Definitions of the most important concepts you need to know for A Level Sociology research methods. Start with these and then move on to learning the more comprehensive list of concepts. NB – There are actually 14 concepts below!
NB If you want the full list of concepts then you’ll find that here:
Research Methods Key Terms – To be on the safe side I’ll say that this covers most of the concepts you’ll need for the methods aspects of AS and A Level sociology.
Ethics/ ethical factors – ethics means taking into consideration how the research impacts on those involved with the research process. Ethical research should gain informed consent, ensure confidentiality, be legal and ensure that respondents and those related to them are not subjected to harm. Ultimately research should aim to do more good than harm to society.
Interpretivism – an approach to social research which tries to understand human action through the eyes of those acting. Interpretivists want to know the meanings give to their own actions, what their interpretation of their action is. They thus emphasise respondent-led qualitative methods to achieve insight, in-depth explanations and empathy, in order to realise a humanistic, empathetic understanding from the respondents point of view.
Positivism – an approach to social research which aims to be as close to the natural sciences as possible. Positivists emphasise the use of quantitative data in order to remain detached from the research process and to uncover social trends and correlations which are generaliseable to society as a whole. Their ultimate aim is to uncover the objective social laws which govern human action.
Practical factors – include such things as the amount of time the research will take, how much it will cost, whether you can achieve funding, opportunities for research including ease of access to respondents, and the personal skills and characteristics of the researcher.
Primary data is data collected first hand by the researcher herself. If a sociologist is conducting her own unique sociological research, she will normally have specific research questions she wants answered and thus tailor her research methods to get the data she wants. The main methods sociologists use to generate primary data include social surveys (normally using questionnaire), interviews, experiments and observations.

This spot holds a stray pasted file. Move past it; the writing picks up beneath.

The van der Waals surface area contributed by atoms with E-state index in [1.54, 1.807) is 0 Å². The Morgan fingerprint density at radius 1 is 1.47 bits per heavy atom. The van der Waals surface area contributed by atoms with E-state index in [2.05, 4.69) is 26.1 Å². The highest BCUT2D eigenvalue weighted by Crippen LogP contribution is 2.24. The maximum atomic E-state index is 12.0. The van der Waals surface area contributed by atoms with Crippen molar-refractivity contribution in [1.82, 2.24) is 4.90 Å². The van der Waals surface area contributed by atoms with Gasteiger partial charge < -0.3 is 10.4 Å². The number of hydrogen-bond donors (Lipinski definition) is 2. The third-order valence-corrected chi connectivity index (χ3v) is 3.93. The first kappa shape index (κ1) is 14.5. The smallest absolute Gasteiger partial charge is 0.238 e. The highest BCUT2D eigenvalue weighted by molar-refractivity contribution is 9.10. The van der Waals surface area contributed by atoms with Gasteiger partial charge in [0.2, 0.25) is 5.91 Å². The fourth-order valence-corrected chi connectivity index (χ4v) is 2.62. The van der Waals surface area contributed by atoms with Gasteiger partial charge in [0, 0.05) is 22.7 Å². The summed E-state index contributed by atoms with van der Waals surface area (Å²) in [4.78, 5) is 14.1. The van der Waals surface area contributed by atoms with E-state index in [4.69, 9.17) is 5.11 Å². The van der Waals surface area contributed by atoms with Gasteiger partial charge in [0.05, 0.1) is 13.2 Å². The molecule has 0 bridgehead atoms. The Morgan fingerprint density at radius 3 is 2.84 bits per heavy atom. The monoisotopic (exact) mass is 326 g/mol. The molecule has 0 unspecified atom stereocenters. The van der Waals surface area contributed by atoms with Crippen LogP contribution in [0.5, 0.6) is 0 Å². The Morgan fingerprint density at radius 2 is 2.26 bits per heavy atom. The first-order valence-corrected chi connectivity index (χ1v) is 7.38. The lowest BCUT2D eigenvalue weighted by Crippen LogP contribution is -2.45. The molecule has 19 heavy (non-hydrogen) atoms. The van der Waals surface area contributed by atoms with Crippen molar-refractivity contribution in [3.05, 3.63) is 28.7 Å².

Qualitative data – refers to information that appears in written, visual or audio form, such as transcripts of interviews, newspapers and web sites. (It is possible to analyse qualitative data and display features of it numerically).
Quantitative data – refers to information that appears in numerical form, or in the form of statistics.
Reliability – if research is reliable, it means if someone else repeats the same research with the same population then they should achieve the same results.
In order to be reliable, research needs to be easily repeatable. Self-Completion questionnaires have high reliability because it is easy for another researcher to administer the questionnaire again. More in depth methods such as participant observation, where the researcher can spend several months or even years with a small group of respondents are not very reliable as it is impossible to replicate the exact procedures of the original research. More qualitative methods also open up the possibility for the researcher to get more involved with the research process, probing respondents for very detailed information.
Representativeness – research is representative if the research sample reflects the characteristics of the wider target population that is being studied.
Representativeness thus depends on who is being studied. If one’s research aim is to look at the experiences of all white male AS Sociology students studying sociology, then one’s sample should consist of all white, male sociology students. If one wishes to study sociology students in general, one will need to have a proportionate amount of AS/ A2 students as well as a range of genders and ethnicities in order to reflect the wider student body.
Sampling – the process of selection a section of the population to take part in social research.
Secondary data – data that has been collected by previous researchers or organisations such as the government. Quantitative sources of secondary data include official government statistics and qualitative sources are very numerous including government reports, newspapers, personal documents such as diaries as well as the staggering amount of audio-visual content available online.
Theoretical factors – validity, reliability, representativeness and whether research is being carried out from a Positivist or Interpretivist point of view.
Positivists prefer quantitative research methods and are generally more concerned with reliability and representativeness. Interpretivists prefer qualitative research methods and are prepared to sacrifice reliability and representativeness to gain deeper insight which should provide higher validity.
Validity – research is valid if it provides a true picture of what is really ‘out there’ in the world.
Verstehen – a German word meaning to ‘understand in a deep way’ – in order to achieve ‘Verstehen’ a researcher aims to understand another person’s experience by putting himself in the other person’s shoes.
Interpretivists argue that achieving Verstehen (or empathetic understanding) by doing in-depth qualitative research such as participant observation.
Research Methods The Basics Flash Cards
See my ‘Research Methods‘ page to links to all posts on research methods